FPV_Capacity_Southeast Asia_Rystad

The Philippines, Indonesia and Thailand are expected to lead Southeast Asia’s push into floating solar. As an archipelago, the Philippines has many large inland lakes that are suitable for FPV, such as Laguna Lake, where there are plans for nearly 3 gigawatts-alternating-current (GWac) of capacity. Chart by Rystad Energy

Transition investments

Fossil fuels still make up a sizeable portion of the Philippines’ energy mix, with coal accounting for 58 per cent of the country’s power generation. Only 22 per cent of the archipelago’s current grid is supplied by renewable energy sources, with solar and wind facilities contributing just 1.4 per cent.

However, with the rollout of the country’s ambitious National Renewable Energy Programme (NREP), the Philippines has quickly risen to have the largest renewable energy development pipeline in Southeast Asia by incentivising foreign direct investment.

In late 2022, the Philippines’ Department of Energy (DOE) also amended the implementing rules and regulations of the Renewable Energy Act to fully open its renewable energy sector to foreign ownership.

The NREP outlines the country’s goal to increase the share of renewables in its energy mix to 35 per cent by 2030 and 50 per cent by 2040. The country is poised to add 17,809 MW of installed solar and 7,856 MW of wind capacity by 2030.

Several FPV projects figure in this pipeline, including Blueleaf Energy and SunAsia Energy Inc’s 1,300 MW floating solar project and a 1,000-plus MW portfolio of five FPV facilities to be established by subsidiaries of ACEN Corp, the energy arm of the Ayala Group – all in Laguna de Bay, the Philippines’ largest freshwater lake, some 30 kilometres south of Metro Manila.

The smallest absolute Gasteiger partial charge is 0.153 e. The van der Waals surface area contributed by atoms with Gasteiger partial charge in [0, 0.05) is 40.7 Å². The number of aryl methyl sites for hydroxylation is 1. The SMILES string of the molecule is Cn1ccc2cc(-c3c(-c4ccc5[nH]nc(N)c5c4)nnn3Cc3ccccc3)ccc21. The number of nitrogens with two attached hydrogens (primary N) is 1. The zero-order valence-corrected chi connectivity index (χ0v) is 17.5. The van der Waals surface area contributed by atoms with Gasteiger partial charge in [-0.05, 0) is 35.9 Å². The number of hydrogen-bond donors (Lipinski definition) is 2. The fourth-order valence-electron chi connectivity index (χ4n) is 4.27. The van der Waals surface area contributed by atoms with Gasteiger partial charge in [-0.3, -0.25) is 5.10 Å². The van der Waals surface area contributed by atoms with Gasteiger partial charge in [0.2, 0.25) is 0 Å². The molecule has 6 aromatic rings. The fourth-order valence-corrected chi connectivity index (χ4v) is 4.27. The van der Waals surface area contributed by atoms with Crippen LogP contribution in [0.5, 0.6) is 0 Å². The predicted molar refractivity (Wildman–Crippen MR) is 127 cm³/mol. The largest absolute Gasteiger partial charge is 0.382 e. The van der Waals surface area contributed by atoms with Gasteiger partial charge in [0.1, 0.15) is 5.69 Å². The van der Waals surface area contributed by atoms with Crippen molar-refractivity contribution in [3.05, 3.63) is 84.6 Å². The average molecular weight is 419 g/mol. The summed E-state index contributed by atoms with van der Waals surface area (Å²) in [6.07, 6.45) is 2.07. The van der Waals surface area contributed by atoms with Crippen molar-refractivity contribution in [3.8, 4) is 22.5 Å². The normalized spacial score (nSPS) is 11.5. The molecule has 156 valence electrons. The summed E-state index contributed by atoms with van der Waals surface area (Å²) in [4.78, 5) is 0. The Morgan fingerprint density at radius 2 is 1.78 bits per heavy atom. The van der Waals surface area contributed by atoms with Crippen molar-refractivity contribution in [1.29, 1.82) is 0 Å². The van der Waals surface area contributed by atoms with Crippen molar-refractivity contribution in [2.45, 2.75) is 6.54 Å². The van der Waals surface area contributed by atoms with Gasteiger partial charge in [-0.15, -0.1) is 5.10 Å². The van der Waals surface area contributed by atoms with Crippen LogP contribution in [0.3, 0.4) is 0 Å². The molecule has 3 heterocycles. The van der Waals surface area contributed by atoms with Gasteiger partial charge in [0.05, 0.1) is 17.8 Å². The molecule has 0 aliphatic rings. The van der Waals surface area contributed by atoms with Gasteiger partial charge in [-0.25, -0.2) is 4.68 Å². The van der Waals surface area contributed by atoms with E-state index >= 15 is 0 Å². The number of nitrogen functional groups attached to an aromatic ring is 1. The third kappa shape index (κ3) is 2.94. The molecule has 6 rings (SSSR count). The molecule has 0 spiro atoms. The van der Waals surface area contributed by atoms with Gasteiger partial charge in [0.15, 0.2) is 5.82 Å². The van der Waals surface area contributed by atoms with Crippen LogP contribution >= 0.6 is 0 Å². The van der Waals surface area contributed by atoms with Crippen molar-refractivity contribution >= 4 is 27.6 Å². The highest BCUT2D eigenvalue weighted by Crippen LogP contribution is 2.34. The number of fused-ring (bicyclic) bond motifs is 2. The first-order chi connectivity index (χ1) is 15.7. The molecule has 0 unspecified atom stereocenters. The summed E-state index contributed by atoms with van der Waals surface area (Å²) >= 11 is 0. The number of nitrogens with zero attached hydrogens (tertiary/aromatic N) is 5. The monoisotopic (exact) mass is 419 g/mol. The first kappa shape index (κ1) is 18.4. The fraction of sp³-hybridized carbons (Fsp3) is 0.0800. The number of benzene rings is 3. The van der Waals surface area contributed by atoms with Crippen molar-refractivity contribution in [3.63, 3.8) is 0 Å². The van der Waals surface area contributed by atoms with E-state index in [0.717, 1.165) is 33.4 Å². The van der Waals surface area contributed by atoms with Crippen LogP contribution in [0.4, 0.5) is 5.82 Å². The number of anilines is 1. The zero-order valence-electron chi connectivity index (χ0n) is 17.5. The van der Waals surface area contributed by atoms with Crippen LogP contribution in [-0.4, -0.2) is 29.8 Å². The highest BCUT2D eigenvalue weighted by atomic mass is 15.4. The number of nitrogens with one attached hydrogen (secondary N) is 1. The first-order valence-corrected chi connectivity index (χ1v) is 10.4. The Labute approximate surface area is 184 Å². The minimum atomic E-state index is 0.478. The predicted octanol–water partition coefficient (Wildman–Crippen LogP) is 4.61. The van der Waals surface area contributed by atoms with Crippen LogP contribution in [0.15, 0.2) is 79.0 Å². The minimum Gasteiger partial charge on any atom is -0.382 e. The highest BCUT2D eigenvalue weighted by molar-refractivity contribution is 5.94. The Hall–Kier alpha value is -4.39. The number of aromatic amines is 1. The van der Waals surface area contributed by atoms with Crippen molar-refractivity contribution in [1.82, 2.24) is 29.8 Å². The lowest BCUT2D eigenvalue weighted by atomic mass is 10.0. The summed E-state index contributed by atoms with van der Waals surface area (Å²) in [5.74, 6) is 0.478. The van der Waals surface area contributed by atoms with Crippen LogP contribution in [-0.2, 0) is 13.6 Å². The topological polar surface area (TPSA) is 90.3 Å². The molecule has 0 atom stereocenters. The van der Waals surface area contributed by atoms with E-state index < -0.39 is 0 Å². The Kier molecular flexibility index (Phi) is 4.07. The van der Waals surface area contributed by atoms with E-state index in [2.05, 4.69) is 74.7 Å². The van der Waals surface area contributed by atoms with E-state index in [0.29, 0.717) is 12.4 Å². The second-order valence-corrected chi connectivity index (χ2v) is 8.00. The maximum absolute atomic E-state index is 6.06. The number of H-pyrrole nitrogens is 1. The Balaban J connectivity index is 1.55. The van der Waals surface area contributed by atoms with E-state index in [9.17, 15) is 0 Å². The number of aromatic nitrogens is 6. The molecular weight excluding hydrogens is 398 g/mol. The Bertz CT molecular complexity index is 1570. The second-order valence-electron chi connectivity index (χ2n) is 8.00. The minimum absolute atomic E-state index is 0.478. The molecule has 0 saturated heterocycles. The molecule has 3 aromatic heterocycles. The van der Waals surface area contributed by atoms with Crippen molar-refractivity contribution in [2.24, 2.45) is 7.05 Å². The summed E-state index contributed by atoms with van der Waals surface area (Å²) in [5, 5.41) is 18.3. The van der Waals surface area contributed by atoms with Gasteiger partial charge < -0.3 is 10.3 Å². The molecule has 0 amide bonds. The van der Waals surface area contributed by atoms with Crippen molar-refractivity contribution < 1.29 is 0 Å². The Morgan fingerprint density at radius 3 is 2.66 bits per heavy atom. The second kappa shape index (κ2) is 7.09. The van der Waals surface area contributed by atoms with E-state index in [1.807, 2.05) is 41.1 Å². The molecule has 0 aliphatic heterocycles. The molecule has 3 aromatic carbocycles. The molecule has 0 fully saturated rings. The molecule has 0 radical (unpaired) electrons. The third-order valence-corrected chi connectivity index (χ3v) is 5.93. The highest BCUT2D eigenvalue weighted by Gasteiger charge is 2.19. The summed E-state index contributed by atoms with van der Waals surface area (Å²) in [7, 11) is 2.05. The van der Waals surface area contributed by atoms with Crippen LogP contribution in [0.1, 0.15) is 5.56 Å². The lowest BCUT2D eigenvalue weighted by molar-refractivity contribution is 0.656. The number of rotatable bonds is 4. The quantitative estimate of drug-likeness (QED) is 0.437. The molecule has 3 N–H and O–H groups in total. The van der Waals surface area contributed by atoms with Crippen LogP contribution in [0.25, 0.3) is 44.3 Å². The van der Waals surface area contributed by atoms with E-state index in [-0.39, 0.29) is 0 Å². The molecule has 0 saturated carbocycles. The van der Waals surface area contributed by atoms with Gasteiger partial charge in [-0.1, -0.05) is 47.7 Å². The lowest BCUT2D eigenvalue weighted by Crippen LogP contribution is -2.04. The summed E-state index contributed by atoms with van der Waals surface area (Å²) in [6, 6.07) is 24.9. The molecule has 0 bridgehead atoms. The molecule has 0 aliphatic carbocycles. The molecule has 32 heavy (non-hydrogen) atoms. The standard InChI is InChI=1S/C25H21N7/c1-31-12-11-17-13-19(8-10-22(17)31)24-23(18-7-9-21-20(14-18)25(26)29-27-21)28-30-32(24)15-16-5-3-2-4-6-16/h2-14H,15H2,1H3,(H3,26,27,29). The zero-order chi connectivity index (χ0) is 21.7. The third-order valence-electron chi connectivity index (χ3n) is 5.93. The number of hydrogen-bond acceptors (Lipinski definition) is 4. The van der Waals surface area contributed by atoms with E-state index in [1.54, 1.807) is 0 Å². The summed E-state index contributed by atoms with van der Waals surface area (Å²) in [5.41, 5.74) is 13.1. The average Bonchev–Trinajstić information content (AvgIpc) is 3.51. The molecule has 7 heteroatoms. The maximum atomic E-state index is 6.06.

ACEN’s projects have already been granted a “green lane” endorsement by the Philippines’ Board of Investments (BOI). “Green lanes are granted by the Philippines’ investment agency to expedite the process of obtaining necessary permits for strategic projects.

ACEN’s plants are set to encompass a total of 800 hectares on the surface of Laguna de Bay, while the SunAsia Energy facility is expected to cover 2,000 hectares. The floating facilities are projected to commence construction in 2025 and begin commercial operations by 2026.

A key principle upheld by the Responsible Energy Initiative is the importance of a rights-based approach to the scaling of all renewable energy technologies. This includes meaningfully engaging with impacted communities. 

Cynthia Morel, principal strategist, Forum for the Future 

In a statement, Tetchi Capellan, president and CEO of SunAsia Energy noted that there is “a strong incentive to build on water” as “land use is becoming a big issue for renewables.”

Similarly, Eric Francia, ACEN president and CEO, said in a statement that the company is investing in FPV to “expand [its] clean energy assets while addressing land scarcity.”